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Author, film researcher and member of the Swedish Military History Commission.

Thursday, October 07, 2010

One Tough King

It is not every day you get to see a cool and previously unpublished photograph of the King of Sweden. But in a new book written by a friend there is such a photo, with the king being instructed by Sweden´s most famous special operations veteran.

Taking into account that Allan Mann was a hand-to-hand combat expert our king (then crown prince) presumably learnt a thing or two about how to most effectively defend himself without weapons, and also with a knife and so on.

From the left, Carl XVI Gustaf, King of Sweden, unidentified person and Allan Mann, veteran of the Soviet-Finnish Winter War, the battle of Narvik and several years of SOE missions. PHOTO: Sten Bråkenhielm

I had the privelege of meeting Allan Mann, who served as a volunteer in Finland in 1940 on the Salla Front and then in Norway, lastly on the Narvik front. After there earning admission into the Légion d'honneur (French Legion of Honour), he joined the British Special Operations Executive (SOE) and served as a SOE agent and eventually also uniformed operator. He thus returned to Norway during WWII many times, the last time by parachute. A summary of his exploits can be found in Swedes at War.

Since a few days ago there is a somewhat more complete chronicle of Allan Mann´s wartime experiences. The book´s title is De glömda agenterna, "The Forgotten Agents". The book´s author, Anders Johansson, earned well-deserved praise for his previous book, about the division of Norwegian "Police Troops" that was trained and organized in Sweden 1943-45. Here is the cover of Johansson´s new book:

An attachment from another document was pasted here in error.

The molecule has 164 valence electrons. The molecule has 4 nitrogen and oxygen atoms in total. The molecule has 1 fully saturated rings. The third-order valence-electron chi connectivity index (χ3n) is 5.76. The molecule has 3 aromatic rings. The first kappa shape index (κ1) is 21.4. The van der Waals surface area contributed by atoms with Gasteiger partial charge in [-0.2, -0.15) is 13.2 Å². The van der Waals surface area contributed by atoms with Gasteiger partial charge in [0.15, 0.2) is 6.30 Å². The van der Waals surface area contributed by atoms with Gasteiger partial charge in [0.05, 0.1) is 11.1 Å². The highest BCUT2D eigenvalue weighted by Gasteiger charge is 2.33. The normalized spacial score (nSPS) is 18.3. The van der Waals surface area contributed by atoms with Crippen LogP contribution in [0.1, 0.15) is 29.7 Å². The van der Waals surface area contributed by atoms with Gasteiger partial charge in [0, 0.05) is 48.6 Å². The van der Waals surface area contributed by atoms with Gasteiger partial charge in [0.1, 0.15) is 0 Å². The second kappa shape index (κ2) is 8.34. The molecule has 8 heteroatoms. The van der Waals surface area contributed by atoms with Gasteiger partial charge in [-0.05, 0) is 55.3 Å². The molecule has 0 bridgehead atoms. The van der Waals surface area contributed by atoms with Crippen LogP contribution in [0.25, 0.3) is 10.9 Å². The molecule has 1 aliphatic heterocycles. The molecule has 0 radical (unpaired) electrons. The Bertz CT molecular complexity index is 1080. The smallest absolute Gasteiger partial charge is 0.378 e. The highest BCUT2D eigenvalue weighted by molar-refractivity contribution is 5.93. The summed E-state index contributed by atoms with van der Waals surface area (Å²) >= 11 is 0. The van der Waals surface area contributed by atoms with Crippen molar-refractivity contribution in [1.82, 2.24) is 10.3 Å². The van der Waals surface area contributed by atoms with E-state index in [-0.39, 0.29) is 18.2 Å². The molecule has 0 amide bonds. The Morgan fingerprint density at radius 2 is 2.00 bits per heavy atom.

The cover of the brand new book "The Forgotten Agents" by Anders Johansson. So far only available in Swedish. Rather than showing agents on the cover the publisher chose to convey the occupation of Norway. Great cover IMHO.

"The Forgotten Agents" features not only Allan Mann but rather attempts to give an idea of all the not that few Swedes that served Norway as agents in one form or another. Still, Mann is a big part of the story, as is apparent from the back cover where a German-issued ID-card for Mann can be seen together with a photo of him in Norwegian uniform:

On the back cover, one of Allan Mann´s counterfeit IDs and a postwar photo of Mann in a Norwegian captain´s uniform. You can click on the cover to see it larger.

If you have a special interest in Swedes at war during the 20th century or in the SOE in Scandinavia and read Swedish, I cordially recommend you to acquire De glömda agenterna. I also hope that in the future it might be translated into Norwegian and even English.

1 comment:

  1. Thank you for details of an interesting new volume, anyone interested in joining SOE discussion group please email stevenkippax@yahoo.co.uk for an invitation